Prof. Kornblihtt was nominated Chair from the Fundación Antorchas (2000-2008), acted as President of the Argentine Society of Research in Biochemistry and Molecular Biology (2010 – 2011) and served as member of the National Committee on Ethics in Science and Technology of Argentina. He was part of the Board of Reviewing Editors of the “Science” Journal (2002-2017).
Prof. Kornblihtt is a recipient of various awards including: The Guggenheim fellowship (1991), the Konex Platinum Award (2003, 2013), the Bicentennial Medal (2010), the Houssay Achieving Award in Chemistry, Biochemistry and Molecular Biology (2010), the prize Investigator of the Nation (2010), the Honorary Mention in the Argentinian Senate (2011), the TWAS prize in Medical Sciences (2012) and the Diamond Konex award as the most relevant scientist of the decade of his country (2013).
Prof. Kornblihtt is the author of over 100 papers published in international journals, his articles were cited more than 12,000 times. He supervised over 20 Ph.D. theses. and lectured in numerous conferences and seminars as well as organized international scientific meetings, such as the CSHL meeting on mRNA processing in 2017, 2019 and 2021.
The central theme of his research is on the mechanisms of post-transcriptional modifications of ribonucleic acid (RNA) known as alternative splicing , by which the same gene can code for more than one protein
Richard and Rhoda Goldman Distinguished Chair in the Biological Sciences, University of California, Berkeley, California, USA, firstname.lastname@example.org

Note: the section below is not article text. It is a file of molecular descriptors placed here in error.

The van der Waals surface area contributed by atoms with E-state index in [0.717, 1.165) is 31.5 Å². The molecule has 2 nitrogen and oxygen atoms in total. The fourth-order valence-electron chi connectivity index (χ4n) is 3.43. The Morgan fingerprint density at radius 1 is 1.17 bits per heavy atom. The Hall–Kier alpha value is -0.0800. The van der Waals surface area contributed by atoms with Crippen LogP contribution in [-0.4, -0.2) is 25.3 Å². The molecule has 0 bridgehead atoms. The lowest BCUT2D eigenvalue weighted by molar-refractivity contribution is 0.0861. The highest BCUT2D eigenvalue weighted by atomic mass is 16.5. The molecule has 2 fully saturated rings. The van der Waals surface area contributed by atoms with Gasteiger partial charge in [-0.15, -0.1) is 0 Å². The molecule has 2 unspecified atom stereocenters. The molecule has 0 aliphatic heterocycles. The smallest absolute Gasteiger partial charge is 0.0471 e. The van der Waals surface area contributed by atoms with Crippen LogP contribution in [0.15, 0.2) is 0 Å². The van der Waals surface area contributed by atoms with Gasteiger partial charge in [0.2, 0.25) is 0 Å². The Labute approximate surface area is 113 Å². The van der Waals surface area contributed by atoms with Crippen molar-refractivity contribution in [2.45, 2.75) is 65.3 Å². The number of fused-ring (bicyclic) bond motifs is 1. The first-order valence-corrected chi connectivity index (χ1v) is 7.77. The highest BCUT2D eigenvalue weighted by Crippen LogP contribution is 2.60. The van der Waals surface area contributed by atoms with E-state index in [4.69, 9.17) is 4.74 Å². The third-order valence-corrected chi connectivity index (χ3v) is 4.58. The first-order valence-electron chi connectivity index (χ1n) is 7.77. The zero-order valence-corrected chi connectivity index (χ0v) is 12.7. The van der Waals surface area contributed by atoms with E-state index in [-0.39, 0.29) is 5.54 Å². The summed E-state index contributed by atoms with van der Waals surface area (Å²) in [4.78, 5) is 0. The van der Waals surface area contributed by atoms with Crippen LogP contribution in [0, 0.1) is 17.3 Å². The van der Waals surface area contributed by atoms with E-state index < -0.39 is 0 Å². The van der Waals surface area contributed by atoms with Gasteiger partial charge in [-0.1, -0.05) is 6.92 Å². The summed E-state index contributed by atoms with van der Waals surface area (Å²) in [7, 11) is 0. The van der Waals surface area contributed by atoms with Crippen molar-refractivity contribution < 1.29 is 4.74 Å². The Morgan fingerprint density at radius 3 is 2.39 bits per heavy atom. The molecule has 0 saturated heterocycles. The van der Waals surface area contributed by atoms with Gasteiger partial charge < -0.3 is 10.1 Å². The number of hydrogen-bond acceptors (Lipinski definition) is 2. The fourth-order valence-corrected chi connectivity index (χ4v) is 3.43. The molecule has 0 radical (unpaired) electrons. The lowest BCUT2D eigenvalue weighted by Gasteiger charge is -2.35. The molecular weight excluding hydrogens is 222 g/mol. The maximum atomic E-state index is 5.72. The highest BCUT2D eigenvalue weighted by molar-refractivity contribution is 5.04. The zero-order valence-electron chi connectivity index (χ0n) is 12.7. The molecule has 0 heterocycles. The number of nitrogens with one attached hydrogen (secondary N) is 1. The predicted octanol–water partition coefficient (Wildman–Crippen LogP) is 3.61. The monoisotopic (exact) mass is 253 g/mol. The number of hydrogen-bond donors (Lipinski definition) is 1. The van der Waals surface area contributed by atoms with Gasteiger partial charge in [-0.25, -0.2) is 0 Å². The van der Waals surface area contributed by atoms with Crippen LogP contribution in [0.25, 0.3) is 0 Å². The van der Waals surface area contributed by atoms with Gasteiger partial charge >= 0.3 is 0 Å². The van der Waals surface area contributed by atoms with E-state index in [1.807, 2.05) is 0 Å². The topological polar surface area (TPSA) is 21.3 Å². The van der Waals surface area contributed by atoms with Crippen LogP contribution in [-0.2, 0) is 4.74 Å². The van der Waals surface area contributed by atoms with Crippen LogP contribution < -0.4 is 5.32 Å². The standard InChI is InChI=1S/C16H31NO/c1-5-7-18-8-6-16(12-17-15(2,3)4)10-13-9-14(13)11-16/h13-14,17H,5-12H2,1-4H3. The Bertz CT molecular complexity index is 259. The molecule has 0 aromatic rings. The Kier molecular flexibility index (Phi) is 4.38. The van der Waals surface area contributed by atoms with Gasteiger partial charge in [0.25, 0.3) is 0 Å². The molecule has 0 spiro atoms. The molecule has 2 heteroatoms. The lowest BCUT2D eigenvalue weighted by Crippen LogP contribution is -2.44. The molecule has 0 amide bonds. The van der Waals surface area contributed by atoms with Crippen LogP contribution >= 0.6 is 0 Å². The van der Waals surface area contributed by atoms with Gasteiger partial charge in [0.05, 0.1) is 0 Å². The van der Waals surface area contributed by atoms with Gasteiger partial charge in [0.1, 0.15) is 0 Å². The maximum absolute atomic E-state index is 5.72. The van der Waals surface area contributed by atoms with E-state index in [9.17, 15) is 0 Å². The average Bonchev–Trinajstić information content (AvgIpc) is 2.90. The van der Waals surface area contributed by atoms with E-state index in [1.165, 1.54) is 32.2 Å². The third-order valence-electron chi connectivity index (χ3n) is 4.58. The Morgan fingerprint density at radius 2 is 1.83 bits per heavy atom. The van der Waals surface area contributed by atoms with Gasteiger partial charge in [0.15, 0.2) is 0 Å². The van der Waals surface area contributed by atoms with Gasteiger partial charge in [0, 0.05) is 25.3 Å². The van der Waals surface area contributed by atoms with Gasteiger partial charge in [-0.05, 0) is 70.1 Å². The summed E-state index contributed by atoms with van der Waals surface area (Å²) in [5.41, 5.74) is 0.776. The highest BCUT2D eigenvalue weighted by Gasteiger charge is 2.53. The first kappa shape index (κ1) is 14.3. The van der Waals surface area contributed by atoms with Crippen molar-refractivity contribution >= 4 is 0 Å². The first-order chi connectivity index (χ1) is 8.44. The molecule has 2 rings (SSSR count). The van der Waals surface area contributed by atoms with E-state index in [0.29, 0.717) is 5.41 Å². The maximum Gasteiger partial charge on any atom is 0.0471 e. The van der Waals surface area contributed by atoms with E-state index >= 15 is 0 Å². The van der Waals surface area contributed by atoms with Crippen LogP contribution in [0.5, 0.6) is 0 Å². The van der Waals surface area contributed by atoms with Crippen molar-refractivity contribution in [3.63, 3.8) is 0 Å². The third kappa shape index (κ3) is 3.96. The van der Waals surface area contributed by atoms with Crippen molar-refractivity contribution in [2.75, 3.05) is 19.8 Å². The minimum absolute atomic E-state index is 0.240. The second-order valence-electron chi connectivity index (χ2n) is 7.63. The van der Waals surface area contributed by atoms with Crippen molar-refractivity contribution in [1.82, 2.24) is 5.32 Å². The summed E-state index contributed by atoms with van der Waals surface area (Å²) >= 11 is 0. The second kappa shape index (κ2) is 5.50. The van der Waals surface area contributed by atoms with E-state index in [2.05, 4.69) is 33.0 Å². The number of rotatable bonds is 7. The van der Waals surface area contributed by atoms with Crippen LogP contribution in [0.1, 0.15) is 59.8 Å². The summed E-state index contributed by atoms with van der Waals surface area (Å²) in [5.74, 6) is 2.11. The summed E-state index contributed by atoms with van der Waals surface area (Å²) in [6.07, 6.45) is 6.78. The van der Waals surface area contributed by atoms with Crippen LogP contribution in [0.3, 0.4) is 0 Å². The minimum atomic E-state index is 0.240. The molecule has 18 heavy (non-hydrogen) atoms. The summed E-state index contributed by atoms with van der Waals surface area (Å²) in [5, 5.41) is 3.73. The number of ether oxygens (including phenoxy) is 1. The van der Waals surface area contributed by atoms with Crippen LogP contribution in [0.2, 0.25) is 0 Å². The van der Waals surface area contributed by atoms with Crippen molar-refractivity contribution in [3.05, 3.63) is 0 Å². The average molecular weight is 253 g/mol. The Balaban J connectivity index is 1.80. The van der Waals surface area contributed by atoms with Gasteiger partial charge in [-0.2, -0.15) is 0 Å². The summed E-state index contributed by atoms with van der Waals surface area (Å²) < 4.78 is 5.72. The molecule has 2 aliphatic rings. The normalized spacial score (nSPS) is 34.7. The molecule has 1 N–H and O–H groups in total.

Prof. Douglas Koshland, Sackler Lecturer 2017/2018, is the Richard and Rhoda Goldman Distinguished Chair in the Biological Sciences and Professor of Genetics, Genomics, and Development at University of California, Berkeley. He earned his B.A. in Chemistry from Haverford College and his Ph.D. in microbiology from Massachusetts Institute of Technology under the guidance of David Botstein. He carried out post-doctoral work with Lee Hartwell (future Nobel Prize) at the University of Washington in Seattle and with Marc W. Kirschner at the University of California. After opening his own laboratory at the Carnegie Institution of Washington, he became a Howard Hughes investigator, and continued to receive support from the Howard Hughes Institute for 15 years (1997-2012). In 2010 he moved to the University of California in Berkeley.
Dept. of Mathematics, MIT, Cambridge, USA, email@example.com
Professor BERTRAM KOSTANT, Past Sackler Institute Member, Academic Year 1982/83. Department of Mathematics, Massachusetts Institute of Technology, Cambridge, Massachusetts, USA. Recipient Medal College de France, Steele Prize, 1990. (b. 1928)
Department of Mathematics, University of California at Los Angeles, USA, firstname.lastname@example.org